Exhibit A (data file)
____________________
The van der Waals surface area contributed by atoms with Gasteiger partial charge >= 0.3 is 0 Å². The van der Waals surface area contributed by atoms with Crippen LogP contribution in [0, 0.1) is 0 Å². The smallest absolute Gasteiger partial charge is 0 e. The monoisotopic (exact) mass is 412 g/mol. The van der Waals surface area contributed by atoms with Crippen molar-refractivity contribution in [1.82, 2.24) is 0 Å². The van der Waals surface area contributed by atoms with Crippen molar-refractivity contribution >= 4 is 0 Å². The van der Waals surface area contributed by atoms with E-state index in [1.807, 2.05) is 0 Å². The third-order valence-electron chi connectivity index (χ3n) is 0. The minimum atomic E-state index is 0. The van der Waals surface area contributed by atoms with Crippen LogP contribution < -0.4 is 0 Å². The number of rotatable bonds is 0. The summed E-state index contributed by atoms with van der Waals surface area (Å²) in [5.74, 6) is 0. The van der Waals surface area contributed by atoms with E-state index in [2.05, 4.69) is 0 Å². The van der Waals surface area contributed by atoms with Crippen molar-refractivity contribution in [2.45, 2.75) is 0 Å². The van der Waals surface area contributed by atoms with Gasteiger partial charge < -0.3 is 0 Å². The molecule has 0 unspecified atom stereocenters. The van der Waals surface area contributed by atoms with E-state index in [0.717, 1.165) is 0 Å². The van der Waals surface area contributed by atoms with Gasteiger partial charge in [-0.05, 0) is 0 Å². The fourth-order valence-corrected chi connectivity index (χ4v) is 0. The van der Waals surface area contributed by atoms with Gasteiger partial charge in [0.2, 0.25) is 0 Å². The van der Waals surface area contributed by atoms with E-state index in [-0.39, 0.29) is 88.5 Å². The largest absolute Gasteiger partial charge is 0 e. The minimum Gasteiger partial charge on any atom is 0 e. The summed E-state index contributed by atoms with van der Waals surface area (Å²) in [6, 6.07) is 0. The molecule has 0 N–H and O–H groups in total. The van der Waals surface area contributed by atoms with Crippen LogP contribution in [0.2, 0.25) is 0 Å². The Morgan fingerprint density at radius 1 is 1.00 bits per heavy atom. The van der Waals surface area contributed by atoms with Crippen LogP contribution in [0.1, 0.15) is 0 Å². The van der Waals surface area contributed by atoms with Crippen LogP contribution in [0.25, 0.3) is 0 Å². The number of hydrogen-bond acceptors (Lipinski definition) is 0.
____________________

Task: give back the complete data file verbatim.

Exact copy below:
The van der Waals surface area contributed by atoms with Gasteiger partial charge >= 0.3 is 0 Å². The van der Waals surface area contributed by atoms with Crippen LogP contribution in [0, 0.1) is 0 Å². The smallest absolute Gasteiger partial charge is 0 e. The monoisotopic (exact) mass is 412 g/mol. The van der Waals surface area contributed by atoms with Crippen molar-refractivity contribution in [1.82, 2.24) is 0 Å². The van der Waals surface area contributed by atoms with Crippen molar-refractivity contribution >= 4 is 0 Å². The van der Waals surface area contributed by atoms with E-state index in [1.807, 2.05) is 0 Å². The third-order valence-electron chi connectivity index (χ3n) is 0. The minimum atomic E-state index is 0. The van der Waals surface area contributed by atoms with Crippen LogP contribution < -0.4 is 0 Å². The number of rotatable bonds is 0. The summed E-state index contributed by atoms with van der Waals surface area (Å²) in [5.74, 6) is 0. The van der Waals surface area contributed by atoms with E-state index in [2.05, 4.69) is 0 Å². The van der Waals surface area contributed by atoms with Crippen molar-refractivity contribution in [2.45, 2.75) is 0 Å². The van der Waals surface area contributed by atoms with Gasteiger partial charge < -0.3 is 0 Å². The molecule has 0 unspecified atom stereocenters. The van der Waals surface area contributed by atoms with E-state index in [0.717, 1.165) is 0 Å². The van der Waals surface area contributed by atoms with Gasteiger partial charge in [-0.05, 0) is 0 Å². The fourth-order valence-corrected chi connectivity index (χ4v) is 0. The van der Waals surface area contributed by atoms with Gasteiger partial charge in [0.2, 0.25) is 0 Å². The van der Waals surface area contributed by atoms with E-state index in [-0.39, 0.29) is 88.5 Å². The largest absolute Gasteiger partial charge is 0 e. The minimum Gasteiger partial charge on any atom is 0 e. The summed E-state index contributed by atoms with van der Waals surface area (Å²) in [6, 6.07) is 0. The molecule has 0 N–H and O–H groups in total. The van der Waals surface area contributed by atoms with Crippen LogP contribution in [0.2, 0.25) is 0 Å². The Morgan fingerprint density at radius 1 is 1.00 bits per heavy atom. The van der Waals surface area contributed by atoms with Crippen LogP contribution in [0.1, 0.15) is 0 Å². The van der Waals surface area contributed by atoms with Crippen LogP contribution in [0.25, 0.3) is 0 Å². The number of hydrogen-bond acceptors (Lipinski definition) is 0.